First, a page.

Friday, March 26, 2010

Who are the English?

Everything shifts as you move, and different things come into focus at different points of your life, and you try to articulate that."
Photographer: Chris Steele-Perkins

Who are the English? And what images spring to mind when you think of the English and England? Ask a tourist and they would probably say Big Ben, English 'bobbies', the London Eye or maybe even the Queen. Ask a Scot, Welshmen or Irishman and you may get a different answer. However, ask an Englishman (or woman) and you will probably get more intimate  answers...mowing the lawn, going down to the pub or maybe braving the beach on a frigid summer's day. Ask Chris Steele-Perkins and he'll have a multitude of answers and what's more, as an internationally acclaimed and award-winning Magnum photographer of 40 years standing he has the images to share.  From Sunday cricket matches to snoozes in a deckchair; intimate family portraits to carefree children at play; circus shows with performing bears to the wilder performers of a street carnival; and from Saturday night dancing to race riots. Each picture tells a story of time and place and many of the images collected will strike a chord or a memory in the viewer.

Brief: At the age of two, Chris Steele-Perkins moved to England from Burma with his father. He went to school at Christ's Hospital. At the University of Newcastle-upon-Tyne, he studied psychology and worked for the student newspaper; he graduated with honors in 1970 and started to work as a freelance photographer, moving to London in 1971. Steele-Perkins joined Magnum Photos in 1979 and soon began working extensively in the developing world, in particular in Africa, Central America and Lebanon, as well as continuing to take photographs in Britain. He continues to work in Britain, documenting rural life in County Durham.

Saturday, March 6, 2010

EDITING: finding the film

The documentary editor is like a sculptor whose materials are restricted to the format artifacts of media: photography, professionally shot footage, archival material, home movies, interviews, music and transcripts. Today's editors working in the digital realm also have animation, graphics, and effects at their disposal to construct a cinematic story line. But while the equipment to edit documentaries evolves at an ever increasing page - from the steenbeck, Moviola or reel-to-reel video editing system of ten years ago to your average personal computer today - the craft of storytelling remains at the core of editor's work. Editor Larry Silk says "Every cut is a disturbance of reality, so the trick is to cut artfully so the cut gives you more than the disturbance it creates", Documentary editing ties together seemingly mundane moments they may lack inherent drama in a way that moves the plot forward, creates intrigue, portrays an engrossing reality, and brings the larger significance of the events to the surface of the film.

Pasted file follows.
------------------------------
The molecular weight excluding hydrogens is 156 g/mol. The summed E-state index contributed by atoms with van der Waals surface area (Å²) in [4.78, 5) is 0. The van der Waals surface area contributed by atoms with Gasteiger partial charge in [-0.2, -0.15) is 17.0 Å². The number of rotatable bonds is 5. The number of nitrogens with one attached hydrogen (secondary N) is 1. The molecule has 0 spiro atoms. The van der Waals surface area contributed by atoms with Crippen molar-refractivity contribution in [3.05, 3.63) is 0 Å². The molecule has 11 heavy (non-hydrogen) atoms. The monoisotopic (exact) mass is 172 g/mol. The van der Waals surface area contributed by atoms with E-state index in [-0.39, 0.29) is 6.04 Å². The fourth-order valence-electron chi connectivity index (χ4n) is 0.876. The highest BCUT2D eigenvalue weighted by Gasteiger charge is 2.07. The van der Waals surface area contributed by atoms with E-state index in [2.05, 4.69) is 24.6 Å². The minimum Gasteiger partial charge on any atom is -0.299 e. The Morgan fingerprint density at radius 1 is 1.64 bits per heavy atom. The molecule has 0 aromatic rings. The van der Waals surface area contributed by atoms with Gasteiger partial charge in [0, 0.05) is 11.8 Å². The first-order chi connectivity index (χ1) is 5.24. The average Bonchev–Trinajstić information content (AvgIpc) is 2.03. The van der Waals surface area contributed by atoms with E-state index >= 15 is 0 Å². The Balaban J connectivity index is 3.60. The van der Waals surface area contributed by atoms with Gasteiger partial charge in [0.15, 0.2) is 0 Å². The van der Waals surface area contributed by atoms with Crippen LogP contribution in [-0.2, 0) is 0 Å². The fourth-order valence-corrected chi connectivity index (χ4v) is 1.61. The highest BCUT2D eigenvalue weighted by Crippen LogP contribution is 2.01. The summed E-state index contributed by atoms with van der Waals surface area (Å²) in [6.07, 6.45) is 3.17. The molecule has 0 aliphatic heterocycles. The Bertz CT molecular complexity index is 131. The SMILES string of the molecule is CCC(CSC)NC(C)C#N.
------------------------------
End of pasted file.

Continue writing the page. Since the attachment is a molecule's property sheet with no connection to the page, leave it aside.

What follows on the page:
One of the most common mistakes filmmakers make is they get caught up in how your reveal the exposition. People often begin a film with all the facts, all this background on the characters or on the subject - information that you think the audience needs to know. What you want to try to do is let the story unfold - start with something weird or surprising or wacky or mysterious. There are different philosophies on what that first scene should be, some people like to start with a straight cut interview. I rarely do that - but sometimes it works. If you do start with a talking head, then atleast start at a really unusual point in the interview, to arouse the audience's curiosity. 

You have two scenes, A and B. And each has a beginning, a middle and an end. But watching them one after the next is fairly boring. So you intercut them in parallel

Geof explains further: 
My whole strategy as an editor is to get you on that boat and to go down the river, make it feel like one smooth trip and you're being drawn along. And one thing that can happen is sometimes you'll have two scenes that'll play one after the other - A and B - which, to me, is like getting off the boat, taking a leak on the shore, and then getting back on. its stopping. it's stoppin. So, if you , find a way to intercut those two scenes - and obviously not all scenes can be intercut, there has to be a meaning to the intercutting. But if there is a meaning they can be cut in parallel. Two things happen - one, you are creating one scene rather than two back-to-back scenes. And the other benefit is, you are able to take the best of both scenes - really what you doing is using scene B as a cutaway for scene A, and scene A as a cutaway for scene B. In other words, you get rid of all the crappy stuff in scene A, because you are now in scene B.